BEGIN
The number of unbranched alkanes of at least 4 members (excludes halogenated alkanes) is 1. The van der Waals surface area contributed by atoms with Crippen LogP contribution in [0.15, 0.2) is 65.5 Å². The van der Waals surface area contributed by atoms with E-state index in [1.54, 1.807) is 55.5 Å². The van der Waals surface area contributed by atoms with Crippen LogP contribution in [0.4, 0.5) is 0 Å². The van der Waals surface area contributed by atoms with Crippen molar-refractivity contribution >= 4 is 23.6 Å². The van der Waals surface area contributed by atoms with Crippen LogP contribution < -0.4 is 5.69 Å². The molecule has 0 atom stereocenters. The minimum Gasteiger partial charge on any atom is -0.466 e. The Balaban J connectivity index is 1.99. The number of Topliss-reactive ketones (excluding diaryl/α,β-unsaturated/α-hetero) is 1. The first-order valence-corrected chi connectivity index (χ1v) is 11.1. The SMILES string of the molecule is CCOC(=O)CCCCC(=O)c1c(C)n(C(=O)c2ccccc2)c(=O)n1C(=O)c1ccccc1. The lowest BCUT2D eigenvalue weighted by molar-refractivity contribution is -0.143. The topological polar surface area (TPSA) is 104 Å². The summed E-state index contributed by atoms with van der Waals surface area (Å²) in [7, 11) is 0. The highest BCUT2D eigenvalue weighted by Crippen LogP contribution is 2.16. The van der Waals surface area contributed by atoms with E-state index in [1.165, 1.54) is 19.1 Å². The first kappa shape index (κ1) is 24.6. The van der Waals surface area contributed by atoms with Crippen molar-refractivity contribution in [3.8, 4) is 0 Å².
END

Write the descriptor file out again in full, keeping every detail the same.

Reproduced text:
The number of unbranched alkanes of at least 4 members (excludes halogenated alkanes) is 1. The van der Waals surface area contributed by atoms with Crippen LogP contribution in [0.15, 0.2) is 65.5 Å². The van der Waals surface area contributed by atoms with E-state index in [1.54, 1.807) is 55.5 Å². The van der Waals surface area contributed by atoms with Crippen LogP contribution in [0.4, 0.5) is 0 Å². The van der Waals surface area contributed by atoms with Crippen molar-refractivity contribution >= 4 is 23.6 Å². The van der Waals surface area contributed by atoms with Crippen LogP contribution < -0.4 is 5.69 Å². The molecule has 0 atom stereocenters. The minimum Gasteiger partial charge on any atom is -0.466 e. The Balaban J connectivity index is 1.99. The number of Topliss-reactive ketones (excluding diaryl/α,β-unsaturated/α-hetero) is 1. The first-order valence-corrected chi connectivity index (χ1v) is 11.1. The SMILES string of the molecule is CCOC(=O)CCCCC(=O)c1c(C)n(C(=O)c2ccccc2)c(=O)n1C(=O)c1ccccc1. The lowest BCUT2D eigenvalue weighted by molar-refractivity contribution is -0.143. The topological polar surface area (TPSA) is 104 Å². The summed E-state index contributed by atoms with van der Waals surface area (Å²) in [7, 11) is 0. The highest BCUT2D eigenvalue weighted by Crippen LogP contribution is 2.16. The van der Waals surface area contributed by atoms with E-state index in [1.165, 1.54) is 19.1 Å². The first kappa shape index (κ1) is 24.6. The van der Waals surface area contributed by atoms with Crippen molar-refractivity contribution in [3.8, 4) is 0 Å².